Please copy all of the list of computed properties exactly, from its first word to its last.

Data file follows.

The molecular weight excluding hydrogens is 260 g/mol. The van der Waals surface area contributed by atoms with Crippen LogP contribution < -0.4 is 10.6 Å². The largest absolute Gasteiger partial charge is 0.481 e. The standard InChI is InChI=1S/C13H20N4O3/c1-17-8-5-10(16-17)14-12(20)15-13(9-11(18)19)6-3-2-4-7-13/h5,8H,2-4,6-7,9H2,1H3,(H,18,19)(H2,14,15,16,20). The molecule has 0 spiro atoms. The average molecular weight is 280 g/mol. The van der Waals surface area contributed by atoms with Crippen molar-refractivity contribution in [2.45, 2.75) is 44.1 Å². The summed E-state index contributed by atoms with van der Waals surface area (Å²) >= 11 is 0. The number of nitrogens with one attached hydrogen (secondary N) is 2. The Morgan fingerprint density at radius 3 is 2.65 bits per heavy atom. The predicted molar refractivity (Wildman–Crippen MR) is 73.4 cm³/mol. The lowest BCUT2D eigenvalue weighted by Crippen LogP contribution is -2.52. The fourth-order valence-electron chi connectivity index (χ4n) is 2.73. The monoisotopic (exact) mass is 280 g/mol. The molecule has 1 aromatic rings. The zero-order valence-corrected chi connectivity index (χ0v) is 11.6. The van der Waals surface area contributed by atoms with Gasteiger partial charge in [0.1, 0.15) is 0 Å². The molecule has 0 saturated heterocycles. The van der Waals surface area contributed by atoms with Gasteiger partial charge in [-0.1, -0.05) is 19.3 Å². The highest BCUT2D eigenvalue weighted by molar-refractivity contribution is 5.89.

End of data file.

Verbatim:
The molecular weight excluding hydrogens is 260 g/mol. The van der Waals surface area contributed by atoms with Crippen LogP contribution < -0.4 is 10.6 Å². The largest absolute Gasteiger partial charge is 0.481 e. The standard InChI is InChI=1S/C13H20N4O3/c1-17-8-5-10(16-17)14-12(20)15-13(9-11(18)19)6-3-2-4-7-13/h5,8H,2-4,6-7,9H2,1H3,(H,18,19)(H2,14,15,16,20). The molecule has 0 spiro atoms. The average molecular weight is 280 g/mol. The van der Waals surface area contributed by atoms with Crippen molar-refractivity contribution in [2.45, 2.75) is 44.1 Å². The summed E-state index contributed by atoms with van der Waals surface area (Å²) >= 11 is 0. The number of nitrogens with one attached hydrogen (secondary N) is 2. The Morgan fingerprint density at radius 3 is 2.65 bits per heavy atom. The predicted molar refractivity (Wildman–Crippen MR) is 73.4 cm³/mol. The lowest BCUT2D eigenvalue weighted by Crippen LogP contribution is -2.52. The fourth-order valence-electron chi connectivity index (χ4n) is 2.73. The monoisotopic (exact) mass is 280 g/mol. The molecule has 1 aromatic rings. The zero-order valence-corrected chi connectivity index (χ0v) is 11.6. The van der Waals surface area contributed by atoms with Gasteiger partial charge in [0.1, 0.15) is 0 Å². The molecule has 0 saturated heterocycles. The van der Waals surface area contributed by atoms with Gasteiger partial charge in [-0.1, -0.05) is 19.3 Å². The highest BCUT2D eigenvalue weighted by molar-refractivity contribution is 5.89.